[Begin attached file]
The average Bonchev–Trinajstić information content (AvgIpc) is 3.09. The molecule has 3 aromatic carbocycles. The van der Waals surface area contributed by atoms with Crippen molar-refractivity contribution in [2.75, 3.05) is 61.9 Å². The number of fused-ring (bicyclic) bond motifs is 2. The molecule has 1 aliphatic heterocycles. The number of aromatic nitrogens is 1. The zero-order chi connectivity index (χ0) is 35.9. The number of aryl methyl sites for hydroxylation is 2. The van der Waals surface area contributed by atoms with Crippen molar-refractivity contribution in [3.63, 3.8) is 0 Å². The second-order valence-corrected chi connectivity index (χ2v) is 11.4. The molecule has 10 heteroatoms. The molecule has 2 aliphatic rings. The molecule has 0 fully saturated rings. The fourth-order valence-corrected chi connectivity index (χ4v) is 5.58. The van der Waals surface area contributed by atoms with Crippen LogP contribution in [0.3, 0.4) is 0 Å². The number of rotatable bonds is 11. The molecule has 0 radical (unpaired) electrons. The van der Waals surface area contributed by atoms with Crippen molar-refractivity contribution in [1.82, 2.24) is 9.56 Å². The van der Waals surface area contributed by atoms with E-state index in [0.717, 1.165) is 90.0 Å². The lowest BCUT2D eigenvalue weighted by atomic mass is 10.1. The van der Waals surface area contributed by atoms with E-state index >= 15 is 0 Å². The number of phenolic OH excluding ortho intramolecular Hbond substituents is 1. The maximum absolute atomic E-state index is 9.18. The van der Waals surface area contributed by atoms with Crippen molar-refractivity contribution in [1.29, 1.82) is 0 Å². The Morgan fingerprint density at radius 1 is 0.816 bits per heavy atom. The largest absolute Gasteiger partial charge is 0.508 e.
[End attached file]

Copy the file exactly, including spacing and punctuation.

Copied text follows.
The average Bonchev–Trinajstić information content (AvgIpc) is 3.09. The molecule has 3 aromatic carbocycles. The van der Waals surface area contributed by atoms with Crippen molar-refractivity contribution in [2.75, 3.05) is 61.9 Å². The number of fused-ring (bicyclic) bond motifs is 2. The molecule has 1 aliphatic heterocycles. The number of aromatic nitrogens is 1. The zero-order chi connectivity index (χ0) is 35.9. The number of aryl methyl sites for hydroxylation is 2. The van der Waals surface area contributed by atoms with Crippen molar-refractivity contribution in [3.63, 3.8) is 0 Å². The second-order valence-corrected chi connectivity index (χ2v) is 11.4. The molecule has 10 heteroatoms. The molecule has 2 aliphatic rings. The molecule has 0 fully saturated rings. The fourth-order valence-corrected chi connectivity index (χ4v) is 5.58. The van der Waals surface area contributed by atoms with Crippen LogP contribution in [0.3, 0.4) is 0 Å². The number of rotatable bonds is 11. The molecule has 0 radical (unpaired) electrons. The van der Waals surface area contributed by atoms with Crippen molar-refractivity contribution in [1.82, 2.24) is 9.56 Å². The van der Waals surface area contributed by atoms with E-state index in [0.717, 1.165) is 90.0 Å². The lowest BCUT2D eigenvalue weighted by atomic mass is 10.1. The van der Waals surface area contributed by atoms with E-state index >= 15 is 0 Å². The number of phenolic OH excluding ortho intramolecular Hbond substituents is 1. The maximum absolute atomic E-state index is 9.18. The van der Waals surface area contributed by atoms with Crippen molar-refractivity contribution in [1.29, 1.82) is 0 Å². The Morgan fingerprint density at radius 1 is 0.816 bits per heavy atom. The largest absolute Gasteiger partial charge is 0.508 e.